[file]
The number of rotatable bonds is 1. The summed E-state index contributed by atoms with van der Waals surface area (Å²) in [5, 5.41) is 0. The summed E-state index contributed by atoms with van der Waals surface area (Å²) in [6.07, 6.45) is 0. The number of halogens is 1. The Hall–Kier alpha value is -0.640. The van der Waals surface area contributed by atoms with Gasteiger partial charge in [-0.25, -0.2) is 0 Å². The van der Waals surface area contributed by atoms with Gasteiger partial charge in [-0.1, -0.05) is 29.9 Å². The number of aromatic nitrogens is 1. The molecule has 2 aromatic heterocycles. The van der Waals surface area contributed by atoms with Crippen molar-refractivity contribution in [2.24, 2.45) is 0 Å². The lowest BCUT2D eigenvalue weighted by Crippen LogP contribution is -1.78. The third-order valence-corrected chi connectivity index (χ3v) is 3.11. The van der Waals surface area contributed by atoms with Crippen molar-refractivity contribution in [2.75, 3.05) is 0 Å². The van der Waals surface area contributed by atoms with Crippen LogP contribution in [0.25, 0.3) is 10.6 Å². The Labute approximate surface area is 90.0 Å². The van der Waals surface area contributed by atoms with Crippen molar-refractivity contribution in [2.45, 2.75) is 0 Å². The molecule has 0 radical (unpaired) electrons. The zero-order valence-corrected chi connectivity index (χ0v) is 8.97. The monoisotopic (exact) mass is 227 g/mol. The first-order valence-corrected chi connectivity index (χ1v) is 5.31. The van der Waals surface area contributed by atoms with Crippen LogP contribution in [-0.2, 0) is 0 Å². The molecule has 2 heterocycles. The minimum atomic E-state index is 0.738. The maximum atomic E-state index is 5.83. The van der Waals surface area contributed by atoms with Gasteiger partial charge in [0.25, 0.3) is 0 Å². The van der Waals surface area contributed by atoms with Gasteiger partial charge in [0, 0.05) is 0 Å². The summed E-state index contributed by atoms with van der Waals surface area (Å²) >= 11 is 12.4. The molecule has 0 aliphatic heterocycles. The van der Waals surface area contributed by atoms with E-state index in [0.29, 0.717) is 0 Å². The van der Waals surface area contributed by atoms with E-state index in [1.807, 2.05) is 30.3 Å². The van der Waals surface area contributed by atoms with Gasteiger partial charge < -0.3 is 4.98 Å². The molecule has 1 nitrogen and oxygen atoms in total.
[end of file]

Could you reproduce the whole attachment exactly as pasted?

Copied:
The number of rotatable bonds is 1. The summed E-state index contributed by atoms with van der Waals surface area (Å²) in [5, 5.41) is 0. The summed E-state index contributed by atoms with van der Waals surface area (Å²) in [6.07, 6.45) is 0. The number of halogens is 1. The Hall–Kier alpha value is -0.640. The van der Waals surface area contributed by atoms with Gasteiger partial charge in [-0.25, -0.2) is 0 Å². The van der Waals surface area contributed by atoms with Gasteiger partial charge in [-0.1, -0.05) is 29.9 Å². The number of aromatic nitrogens is 1. The molecule has 2 aromatic heterocycles. The van der Waals surface area contributed by atoms with Crippen molar-refractivity contribution in [2.24, 2.45) is 0 Å². The lowest BCUT2D eigenvalue weighted by Crippen LogP contribution is -1.78. The third-order valence-corrected chi connectivity index (χ3v) is 3.11. The van der Waals surface area contributed by atoms with Crippen molar-refractivity contribution in [2.75, 3.05) is 0 Å². The van der Waals surface area contributed by atoms with Crippen LogP contribution in [0.25, 0.3) is 10.6 Å². The Labute approximate surface area is 90.0 Å². The van der Waals surface area contributed by atoms with Crippen molar-refractivity contribution in [2.45, 2.75) is 0 Å². The molecule has 0 radical (unpaired) electrons. The zero-order valence-corrected chi connectivity index (χ0v) is 8.97. The monoisotopic (exact) mass is 227 g/mol. The first-order valence-corrected chi connectivity index (χ1v) is 5.31. The van der Waals surface area contributed by atoms with Crippen LogP contribution in [-0.2, 0) is 0 Å². The molecule has 2 heterocycles. The minimum atomic E-state index is 0.738. The maximum atomic E-state index is 5.83. The van der Waals surface area contributed by atoms with Gasteiger partial charge in [0.25, 0.3) is 0 Å². The van der Waals surface area contributed by atoms with Gasteiger partial charge in [0, 0.05) is 0 Å². The summed E-state index contributed by atoms with van der Waals surface area (Å²) >= 11 is 12.4. The molecule has 0 aliphatic heterocycles. The van der Waals surface area contributed by atoms with E-state index in [0.29, 0.717) is 0 Å². The van der Waals surface area contributed by atoms with E-state index in [1.807, 2.05) is 30.3 Å². The van der Waals surface area contributed by atoms with Gasteiger partial charge < -0.3 is 4.98 Å². The molecule has 1 nitrogen and oxygen atoms in total.